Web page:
On June 19, 1865 — nearly nine decades after our Nation’s founding, and more than 2 years after President Lincoln signed the Emancipation Proclamation — enslaved Americans in Galveston, Texas, finally received word that they were free from bondage.
June 19th was declared a federal holiday, the newest federal holiday since 1983, by President Joseph R. Biden Jr. on June 18, 2021. Juneteenth National Independence Day is
to acknowledge and celebrate the end of the Civil War and the emancipation of Black Americans, and commit together to eradicate systemic racism that still undermines our founding ideals and collective prosperity.
Juneteenth has been observed by various communities since 1866 as Jubilee Day, Black Independence Day, and Emancipation Day. Celebrations include picnics, rodeos, street fairs, cookouts, family reunions, park parties, historical reenactments and blues festivals.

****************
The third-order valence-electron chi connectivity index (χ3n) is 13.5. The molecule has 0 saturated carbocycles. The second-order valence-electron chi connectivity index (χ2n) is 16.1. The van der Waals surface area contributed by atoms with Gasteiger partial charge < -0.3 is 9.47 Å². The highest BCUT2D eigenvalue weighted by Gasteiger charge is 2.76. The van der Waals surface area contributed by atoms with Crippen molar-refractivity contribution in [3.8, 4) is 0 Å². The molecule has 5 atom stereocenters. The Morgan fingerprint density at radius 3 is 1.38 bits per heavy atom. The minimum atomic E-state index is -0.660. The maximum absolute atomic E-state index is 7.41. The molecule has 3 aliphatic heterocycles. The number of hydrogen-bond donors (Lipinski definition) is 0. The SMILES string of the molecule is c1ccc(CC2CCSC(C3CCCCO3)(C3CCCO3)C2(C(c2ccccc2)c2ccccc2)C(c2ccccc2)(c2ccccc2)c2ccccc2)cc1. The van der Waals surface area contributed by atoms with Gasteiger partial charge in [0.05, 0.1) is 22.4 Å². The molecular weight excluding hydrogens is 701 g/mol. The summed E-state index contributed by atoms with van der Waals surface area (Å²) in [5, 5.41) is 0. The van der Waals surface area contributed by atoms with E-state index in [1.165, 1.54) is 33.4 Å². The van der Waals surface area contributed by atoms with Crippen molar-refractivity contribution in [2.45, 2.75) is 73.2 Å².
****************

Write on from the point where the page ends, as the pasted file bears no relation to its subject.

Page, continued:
In 1997, activist Ben Haith, founder of the National Juneteenth Celebration Foundation (NJCF), created the Juneteenth flag, which was further refined by illustrator Lisa Jeanne Graf. In 2000, the flag was first hoisted at the Roxbury Heritage State Park in Boston by Haith. The star at the center represents Texas being the last state where its local African American slaves were freed, and the extension of freedom for all African Americans throughout the whole nation. The burst around the star represents a nova and the curve represents a horizon, standing for a new era for African Americans. The red, white, and blue colors represent the American flag, which shows that African Americans and their enslaved ancestors are Americans, and the national belief in liberty and justice for all citizens.
As President Biden remarked when he signed Senate Bill 475:
It’s a reminder that our work to root out hate never ends — because hate only hides, it never fully goes away. It hides. And when you breathe oxygen under that rock, it comes out.
And that’s why we must understand that Juneteenth represents not only the commemoration of the end of slavery in America more than 150 years ago, but the ongoing work to have to bring true equity and racial justice into American society, which we can do.
In short, this day doesn’t just celebrate the past; it calls for action today.